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A Novel Way to Write


DON'T give me that crap: "Yes, I do a bit of writing on the side but nothing worth showing." You're just a coward, a hoarder. You're afraid that, having come to Greece to write the perfect novel, thus achieving the prologue-bit of your dream, you are now unable to write anything readable. It's not for a lack of inspiration, it's perhaps just the opposite - there's too much inspiring stuff going around. So much in fact, that it's doing your head in; you can't stop to write it all down in a way that would make the person you imagine reading it (a big cynical publisher sitting in a comfy desk chair in London or New York) gasp, smile, get tears in his eyes or - work up a pulse.

So you sit there with the start of a novel in your hard drive or desk drawer. You talk about it to friends and acquaintances, sometimes intermittently, sometimes 'their eyes have glazed over but I can't get myself to shut the hell up' obsessively.

You fear rejection. Even when you read 'best-selling' colour-covered books that you know one sentence of your shadow of a novel would put to shame, you resign yourself to believing it's only the fantasy hero version of yourself who is momentarily confident about the black scribbles you've wasted paper with. Or perhaps you are an arrogant self-deluding author, tapping away throughout the night whilst sipping a strong something and chain-smoking, a la F Scott Fitzgerald only to then lock your treasure in a drawer and forget about it. Because you're convinced that after you have gone from this earth, the next Andy Warhol will dig it out of your desk and use it as the soul food of a thousand generations.

Kate Bush and the angel Gabriel knew what they were warbling about when they told us, "Don't give up". You're in Greece for goodness sake, the place amazon. com lists 9079 books on. Get writing! Don't be inhibited by convincing yourself the 9079 books one can find in one virtual bookstore alone will put your own piece of genius in the 'bin there, done that' category. Because the Athens News conducted a bit of research which shows that most of those books are about ancient Greece (say, 68.12 percent), followed by books on mythology, religion, the Byzantium, culture, politics, cooking, other historical periods and of course travel. There's Cats in the Sun and Dogs in the Sun, beautiful photography books set on the magnificent islands. And then there's a handful of novels.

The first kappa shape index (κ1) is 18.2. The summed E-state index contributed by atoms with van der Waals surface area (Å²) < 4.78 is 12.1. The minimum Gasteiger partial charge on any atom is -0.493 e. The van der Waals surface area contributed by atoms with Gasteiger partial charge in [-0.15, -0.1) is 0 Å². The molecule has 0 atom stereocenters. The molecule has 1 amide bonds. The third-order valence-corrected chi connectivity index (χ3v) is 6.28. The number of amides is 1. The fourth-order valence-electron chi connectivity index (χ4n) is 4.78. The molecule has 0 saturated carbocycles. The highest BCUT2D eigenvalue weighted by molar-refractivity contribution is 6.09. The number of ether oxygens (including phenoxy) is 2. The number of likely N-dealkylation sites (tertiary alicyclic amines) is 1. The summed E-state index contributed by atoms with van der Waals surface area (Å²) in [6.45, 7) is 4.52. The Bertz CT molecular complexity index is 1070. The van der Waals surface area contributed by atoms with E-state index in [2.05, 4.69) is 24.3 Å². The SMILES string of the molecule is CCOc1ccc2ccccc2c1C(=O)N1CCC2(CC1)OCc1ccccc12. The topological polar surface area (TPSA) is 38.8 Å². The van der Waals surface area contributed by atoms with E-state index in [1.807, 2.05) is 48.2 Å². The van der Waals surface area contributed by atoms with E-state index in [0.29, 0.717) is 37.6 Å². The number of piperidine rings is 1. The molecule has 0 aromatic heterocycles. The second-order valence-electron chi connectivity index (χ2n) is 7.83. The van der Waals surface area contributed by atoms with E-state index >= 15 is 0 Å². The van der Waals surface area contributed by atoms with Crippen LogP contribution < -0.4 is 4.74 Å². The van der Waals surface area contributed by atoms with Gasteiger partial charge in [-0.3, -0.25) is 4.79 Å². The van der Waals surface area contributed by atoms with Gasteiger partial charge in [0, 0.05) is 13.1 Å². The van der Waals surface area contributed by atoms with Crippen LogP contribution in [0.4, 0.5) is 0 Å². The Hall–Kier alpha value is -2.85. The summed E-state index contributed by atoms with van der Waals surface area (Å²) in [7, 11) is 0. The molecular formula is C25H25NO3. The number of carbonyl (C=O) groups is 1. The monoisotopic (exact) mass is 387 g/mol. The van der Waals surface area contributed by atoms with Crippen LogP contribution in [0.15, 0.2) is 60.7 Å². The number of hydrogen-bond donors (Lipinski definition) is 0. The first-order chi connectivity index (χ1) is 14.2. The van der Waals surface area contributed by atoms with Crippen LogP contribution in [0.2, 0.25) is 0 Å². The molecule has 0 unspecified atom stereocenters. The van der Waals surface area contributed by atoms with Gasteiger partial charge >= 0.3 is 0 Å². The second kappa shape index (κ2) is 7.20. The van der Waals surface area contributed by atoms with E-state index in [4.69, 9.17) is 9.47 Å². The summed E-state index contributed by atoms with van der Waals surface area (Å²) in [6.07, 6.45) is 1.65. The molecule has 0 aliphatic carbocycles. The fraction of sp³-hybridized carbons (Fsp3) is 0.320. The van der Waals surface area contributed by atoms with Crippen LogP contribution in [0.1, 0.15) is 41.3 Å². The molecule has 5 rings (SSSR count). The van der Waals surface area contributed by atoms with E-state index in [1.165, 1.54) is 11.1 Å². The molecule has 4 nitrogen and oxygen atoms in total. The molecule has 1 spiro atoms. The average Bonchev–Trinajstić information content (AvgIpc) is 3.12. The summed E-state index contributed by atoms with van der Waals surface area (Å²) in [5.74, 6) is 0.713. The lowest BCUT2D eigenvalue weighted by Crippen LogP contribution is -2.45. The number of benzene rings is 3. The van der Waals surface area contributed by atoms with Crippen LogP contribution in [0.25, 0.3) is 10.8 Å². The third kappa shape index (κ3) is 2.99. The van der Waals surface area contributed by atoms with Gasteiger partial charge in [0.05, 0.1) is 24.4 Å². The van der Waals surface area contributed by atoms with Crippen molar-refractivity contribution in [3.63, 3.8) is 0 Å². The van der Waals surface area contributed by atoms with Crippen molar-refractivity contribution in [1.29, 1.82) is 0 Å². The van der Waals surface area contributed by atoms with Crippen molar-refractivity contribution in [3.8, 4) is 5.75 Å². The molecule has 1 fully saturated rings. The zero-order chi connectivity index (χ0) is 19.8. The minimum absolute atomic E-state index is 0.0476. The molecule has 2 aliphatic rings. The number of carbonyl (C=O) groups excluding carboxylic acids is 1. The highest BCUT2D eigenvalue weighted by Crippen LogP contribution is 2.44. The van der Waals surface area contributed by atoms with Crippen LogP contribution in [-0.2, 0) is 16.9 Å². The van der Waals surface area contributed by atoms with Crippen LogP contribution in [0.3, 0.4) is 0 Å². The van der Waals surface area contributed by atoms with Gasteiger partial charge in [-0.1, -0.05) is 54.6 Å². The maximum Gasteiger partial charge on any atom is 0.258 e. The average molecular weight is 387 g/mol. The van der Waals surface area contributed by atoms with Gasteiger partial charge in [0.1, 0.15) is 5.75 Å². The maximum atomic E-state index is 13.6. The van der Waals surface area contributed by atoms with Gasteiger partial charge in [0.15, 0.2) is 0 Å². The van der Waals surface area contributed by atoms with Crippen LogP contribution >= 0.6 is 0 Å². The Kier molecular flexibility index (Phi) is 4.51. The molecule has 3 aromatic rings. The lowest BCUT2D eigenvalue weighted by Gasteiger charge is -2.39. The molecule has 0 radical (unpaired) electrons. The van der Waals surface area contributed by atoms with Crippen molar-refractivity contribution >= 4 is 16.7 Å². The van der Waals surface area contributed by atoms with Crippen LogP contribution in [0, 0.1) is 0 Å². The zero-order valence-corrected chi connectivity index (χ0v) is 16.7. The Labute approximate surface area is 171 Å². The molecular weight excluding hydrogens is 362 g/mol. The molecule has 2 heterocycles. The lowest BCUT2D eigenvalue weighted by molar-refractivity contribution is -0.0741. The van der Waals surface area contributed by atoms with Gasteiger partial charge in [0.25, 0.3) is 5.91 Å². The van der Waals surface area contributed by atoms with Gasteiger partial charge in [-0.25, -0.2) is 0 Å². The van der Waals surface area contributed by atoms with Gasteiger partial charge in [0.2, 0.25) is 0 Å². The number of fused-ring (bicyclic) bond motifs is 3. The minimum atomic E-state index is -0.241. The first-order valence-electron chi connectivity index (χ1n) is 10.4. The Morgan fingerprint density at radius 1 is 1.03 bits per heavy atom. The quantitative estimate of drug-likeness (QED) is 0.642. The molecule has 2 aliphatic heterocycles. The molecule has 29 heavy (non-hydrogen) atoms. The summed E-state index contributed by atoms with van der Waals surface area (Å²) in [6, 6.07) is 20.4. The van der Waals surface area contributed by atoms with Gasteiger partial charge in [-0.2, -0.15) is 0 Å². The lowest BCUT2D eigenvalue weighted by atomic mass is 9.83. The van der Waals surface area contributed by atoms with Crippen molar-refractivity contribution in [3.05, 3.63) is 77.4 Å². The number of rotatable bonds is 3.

The point is to cut out anything openly linked to ancient Greece . You can use it for inspiration but don't tell anyone. Use your imagination to come up with fresh local -based, current ideas. Greek MPs in the Sun or Greek Salads in the Sun, for example, would be a start. Or use any of the things you come across every banal day as sources of inspiration for your starting point at least. Such as:


A friend who happens to be a weathered traveller (read: soaks everything in but is by now impressed by little, rain or shine) was enthusiastically rattling on about the amazing opportunity for experience one can find only in Greek cabs. Whether it roots from you being squeezed for a two-hour ride between a smoking giagia, a cage of parrots, Captain Corelli and six obese children, or being driven around the city by a driver who's more like a bouzouki singer on acid than the guy you'd like to take you home, or any other incredible, daily scenario, it's certainly food for reading. Something originally presented and interesting to chew over and easy to digest. Or perhaps something to compulsively wolf down, difficult to swallow and impossible to stop burping up. But memorable, nonetheless.